A highlight is a reel of archive stills, many just digitised and hitherto unseen, of the “Chambers Street Loft Series”. Yoko signed a lease on this downtown loft in Chamber Street in New York and in her typical generosity of spirit invited artists and performers – music, dance, poetry, art – to participate. This provided a forum for avant-garde artists and choreographers to express experimental performance works, whether collaborating with composer John Cage or art collector Peggy Guggenheim or unknown artists in various disciplines. We see Yoko wearing a cardboard head mask, participating as a spectator with her own idiosyncratic viewpoint. 

Yoko Ono Exhibition at Tate Modern - Chamber Street Loft Series: archive stills
Chamber Street Loft Series: archive stills at Tate Modern, never been seen before

We witness Yoko's contributions to the radical Fluxus movement, which spread art anarchy around the globe, through to her London period when she met John Lennon and embarked on their joined symbolic activist activity, including their famous bed-ins and revolutionary Acorn Event in Coventry. 

Yoko Ono Exhibition at Tate Modern - John Lennon and Yoko Ono Acorn Event, Coventry Cathedral
John Lennon and Yoko Ono Acorn Event, Coventry Cathedral

The exhibition is serious in purpose, but has accents of irreverent humour. You are greeted by the artist as soon as you step foot into the exhibition: “Hello this is Yoko” in a piece of audio “Telephone Piece”. The initially banned ‘Film No 4 (Bottoms)’ (1966-7) zooms into 200 jiggling bottoms across the artworld, or should we say ‘arse-world’? Unconnected in the lavatorial department but equally disconcerting, is audio of ‘Toilet Flush’ in Room 1.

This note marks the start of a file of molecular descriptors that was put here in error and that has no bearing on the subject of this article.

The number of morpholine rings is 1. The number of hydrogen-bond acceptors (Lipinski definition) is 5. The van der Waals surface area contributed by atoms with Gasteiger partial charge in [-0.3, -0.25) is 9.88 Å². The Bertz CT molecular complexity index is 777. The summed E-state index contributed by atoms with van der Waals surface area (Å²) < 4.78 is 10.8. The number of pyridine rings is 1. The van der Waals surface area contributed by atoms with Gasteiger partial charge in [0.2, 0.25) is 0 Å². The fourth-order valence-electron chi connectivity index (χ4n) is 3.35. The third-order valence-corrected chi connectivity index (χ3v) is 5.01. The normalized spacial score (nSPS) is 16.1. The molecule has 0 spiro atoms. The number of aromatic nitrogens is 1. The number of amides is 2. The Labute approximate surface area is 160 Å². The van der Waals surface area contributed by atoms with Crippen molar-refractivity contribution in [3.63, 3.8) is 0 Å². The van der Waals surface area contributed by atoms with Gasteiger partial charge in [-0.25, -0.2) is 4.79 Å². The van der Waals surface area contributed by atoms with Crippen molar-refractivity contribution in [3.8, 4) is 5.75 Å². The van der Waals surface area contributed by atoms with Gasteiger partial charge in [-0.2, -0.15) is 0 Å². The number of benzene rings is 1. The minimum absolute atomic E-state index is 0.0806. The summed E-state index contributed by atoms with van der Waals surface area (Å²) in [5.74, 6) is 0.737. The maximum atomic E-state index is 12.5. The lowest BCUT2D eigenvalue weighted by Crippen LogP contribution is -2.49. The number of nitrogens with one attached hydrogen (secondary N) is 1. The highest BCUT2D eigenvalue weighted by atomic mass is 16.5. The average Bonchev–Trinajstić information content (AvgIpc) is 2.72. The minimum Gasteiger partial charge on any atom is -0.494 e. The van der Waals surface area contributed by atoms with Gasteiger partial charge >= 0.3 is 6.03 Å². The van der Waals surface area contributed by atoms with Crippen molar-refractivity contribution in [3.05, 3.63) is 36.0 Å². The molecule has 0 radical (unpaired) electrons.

Yoko Ono Exhibition at Tate Modern - Yoko Ono, Film No. 4 (Bottoms) 1966
Buttocks galore: Yoko Ono, Film No. 4 (Bottoms) 1966

Visitor Participation in Yoko Ono Exhibition 

Visitors can participate in “White Chess Set”, which only features white chess pieces on a board of white squares. The deeper significance is conveyed through the instruction: “For playing as long as you can remember where all your pieces are”. Once the game begins, the pieces merge until they eventually become indistinguishable. Eventually you lose the plot.

Yoko Ono Exhibition at Tate Modern - Yoko Ono Chess Set: “For playing as long as you can remember where all your pieces are”. Y.O.
Yoko Ono Chess Set: “For playing as long as you can remember where all your pieces are”. Y.O.

Or you are invited to "put your shadows together until they become one". Relating to an instruction in "Garepfruit" in 1964, a projector allows you to trace the outline of your companion (or another visitor) as part of the creative project.